Saturday, June 4, 2016

Theater Review: How to Succeed in Business Without Really Trying -- CT Repertory

Sarah Schenkkan, Riley Costello, Fred Grandy, and Tina Fabrique. Photo by Matt Pugliese
CT Rep Succeeds Nicely in the Business of Opening the Summer Nutmeg Series
By Lauren Yarger
An oft-produced musical gets a solid production here at CT Repertory to kick off the Nutmeg Summer Series.

How to Succeed in Business Without Really Trying features a strong cast: “The Love Boat”’s Fred Grandy (a substitute for the originally announced Charles Shaughnessy), Riley Costello (whose Broadway stardust lit up the stage here last year as Peter Pan), the fabulous Tina Fabrique (who is hosting this year’s CT Critics Circle Awards) and the lovely-voiced Sarah Schenkkan, who appeared last year at CT Rep in Guys and Dolls.

All of them, and a large, able, supporting cast, are directed by CT Rep Artistic Director Vincent J. Cardinal (who just announced he will be leaving UConn at the conclusion of the summer series to accept the position of Chair of the Department of Musical Theatre and Professor of Music, School of Music Theatre and Dance at the University of Michigan.)

Costello is mischievous and engaging as J. Pierpont Finch, an ambitious window washer who wants to climb the corporate ladder. He follows advice given in a book titled “How to Succeed in Business Without Really Trying” (voiced by local radio personality Colin McEnroe) to make his way up to the top one rung at a time. Before long, the scheming Finch finds himself besting colleagues for promotions at the World Wide Widget company and getting tight with its head JB Biggley (Grandy).
Colleagues dealing with Finch along the way are played by Steve Hayes (Twimble/Womper), John Bixler (Bert Bratt), Adria Swan (Smitty), Chester Martin (Gatch). Jacob Burns (Jenkins), Ty Taylor (Tackaberry), Madison Coppola (Miss Krumholtz), Ross Thompson (Mr. Davis) and Dalton Bertolone (Ovington).

This farce wouldn’t be complete without some complications, of course. One of “Ponty”’s chief rivals is nerdy Bud Frump (Robert Fritz), who just happens to be Biggley’s nephew, and the boss’s mistress, Hedy LaRue (a laugh-getting, bosom jingling Ariana Shore) who is masquerading as a secretary at the company, takes a liking to young Finch. That doesn’t go over well with Rosemary (Schenkkan), a real secretary, who has decided that Finch is the man of her dreams even if he is distracted by his get-ahead schemes.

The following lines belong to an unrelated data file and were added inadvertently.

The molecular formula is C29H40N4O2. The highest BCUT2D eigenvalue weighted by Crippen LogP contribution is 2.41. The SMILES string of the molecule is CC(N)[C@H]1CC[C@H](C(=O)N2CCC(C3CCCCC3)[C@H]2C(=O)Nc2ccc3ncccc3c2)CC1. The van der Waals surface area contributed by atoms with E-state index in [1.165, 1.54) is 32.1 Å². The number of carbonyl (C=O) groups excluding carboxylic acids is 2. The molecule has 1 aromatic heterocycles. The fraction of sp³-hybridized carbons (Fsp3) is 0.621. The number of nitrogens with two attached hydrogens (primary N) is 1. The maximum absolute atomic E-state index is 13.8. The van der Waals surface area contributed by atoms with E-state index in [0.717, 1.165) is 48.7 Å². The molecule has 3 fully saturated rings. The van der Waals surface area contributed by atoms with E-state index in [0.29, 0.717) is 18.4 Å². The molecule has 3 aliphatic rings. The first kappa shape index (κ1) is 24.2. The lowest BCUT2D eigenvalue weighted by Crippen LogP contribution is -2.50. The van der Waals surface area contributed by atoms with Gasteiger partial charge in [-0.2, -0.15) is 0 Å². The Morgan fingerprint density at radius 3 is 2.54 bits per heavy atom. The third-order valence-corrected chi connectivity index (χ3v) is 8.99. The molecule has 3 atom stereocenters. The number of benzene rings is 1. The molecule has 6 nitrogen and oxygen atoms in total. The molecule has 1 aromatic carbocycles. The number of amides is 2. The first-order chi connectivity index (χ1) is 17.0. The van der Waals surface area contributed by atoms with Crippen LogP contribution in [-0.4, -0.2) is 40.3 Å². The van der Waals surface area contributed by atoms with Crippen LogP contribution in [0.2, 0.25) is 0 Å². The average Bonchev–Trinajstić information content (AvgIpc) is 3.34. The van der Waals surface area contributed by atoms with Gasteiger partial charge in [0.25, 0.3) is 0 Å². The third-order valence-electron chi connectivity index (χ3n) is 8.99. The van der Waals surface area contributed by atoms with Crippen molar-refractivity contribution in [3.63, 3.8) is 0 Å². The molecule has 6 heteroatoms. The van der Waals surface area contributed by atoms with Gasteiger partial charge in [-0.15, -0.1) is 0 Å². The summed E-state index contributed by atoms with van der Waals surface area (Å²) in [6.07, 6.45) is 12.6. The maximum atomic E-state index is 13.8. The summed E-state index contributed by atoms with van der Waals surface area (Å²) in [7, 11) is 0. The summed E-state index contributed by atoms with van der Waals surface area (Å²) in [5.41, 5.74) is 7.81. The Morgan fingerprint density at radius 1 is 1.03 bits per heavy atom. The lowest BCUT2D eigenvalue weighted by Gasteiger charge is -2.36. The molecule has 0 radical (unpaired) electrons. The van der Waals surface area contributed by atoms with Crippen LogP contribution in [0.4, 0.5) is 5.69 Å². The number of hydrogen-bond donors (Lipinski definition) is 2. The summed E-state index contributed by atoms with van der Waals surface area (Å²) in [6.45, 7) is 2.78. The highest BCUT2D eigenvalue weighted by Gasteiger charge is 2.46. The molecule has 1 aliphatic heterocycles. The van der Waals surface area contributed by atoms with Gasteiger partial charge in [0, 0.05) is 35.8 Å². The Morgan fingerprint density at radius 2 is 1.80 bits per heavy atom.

Schenkkan’s lovely voice is the only thing that makes us want to sit through Frank Loesser’s irritating, stereotypical lyrics in songs like “Happy to Keep His Dinner Warm:”

I'll be so happy to keep his dinner warm
While he goes onward and upward
Happy to keep his dinner warm
'Til he comes wearily home from downtown

I'll be there waiting until his mind is clear
While he looks through me, right through me
Waiting to say, "Good evening, dear, I'm pregnant
What's new with you from downtown?"

I have to wonder why theaters keep thinking shows like this are worthy of revival (even Broadway gave How to Succeed a run in 2011 starring Daniel Radcliffe.) I doubt a person of color singing about how much they were looking forward to a future as a servant to a white person. or something in that vein, would go over today, even if that was the way things were in 1961, but apparently we are expected to brush aside prejudices when they focus on women.

The Loesser tunes are pleasant, but with titles like “Brotherhood of Man,” “Cinderella, Darling” and “A Secretary is Not a Toy,” do you get my drift? Note to artistic directors everywhere: There are lots of other good musicals deserving of a second life. Do a little homework and find one that doesn’t demean over half of your audience. But I digress…..

One woman who doesn’t take any grief in this production is Miss Jones (Fabrique), Mr. Biggley’s secretary. And getting to hear the singer let go with some scat in one of the tunes is a treat.
Talented Costello, who has received a CT Critics Circle nomination for Outstanding Actor in a Musical for his turn in Peter Pan, takes command of the CT Rep stage again and wins the audience. His performance here, by the way, is better than Radcliffe’s was on Broadway.

Also entertaining is choreography by Cassie Abate who puts through their paces the cast, colorfully clothed in period costume by Christina Lorraine Bullard. One number, where Costello shows his physical prowess, has him dancing all over a couch, and he and a bunch of the male chorus step into a rousing tap dance number as well.


On the technical side, Tim Brown designs the set (and projection designs) – those blue/green honeycomb patterns put me in mind of one of the other numerous productions of this musical I have seen recently. Lighting Design by Michael Chybowski is spot on, so to speak, but there is some static in the sound designed by Michael Vincent Skinner.

How to Succeed plays through June 12 at the Harriet S, Jorgenson Theatre on the UConn Storrs campus. Performances are Tuesday, Wednesdays and Thursdays at 7:30; Fridays and Saturdays at 8 pm. Matinees at 2 pm Wednesday, Saturday and Sunday. Tickets $12 to $55: www.crt.uconn.edu; (860) 486-2113.

Ensemble:
Brian Binion, Gerald Caesar, Elizabeth Brady, Rebekah Morgan Berger, Pearl Matteson, Janayla Montes, Ross Alessandro Gian  Viviano…. Ensemble

Additional credits:  
Technical Direction by John W. Parmelee, Musical Direction by John Pike, Assistant Musical Direction by Paul Feyer. 

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Lauren Yarger with playwright Alfred Uhry at the Mark Twain House. Photo: Jacques Lamarre)

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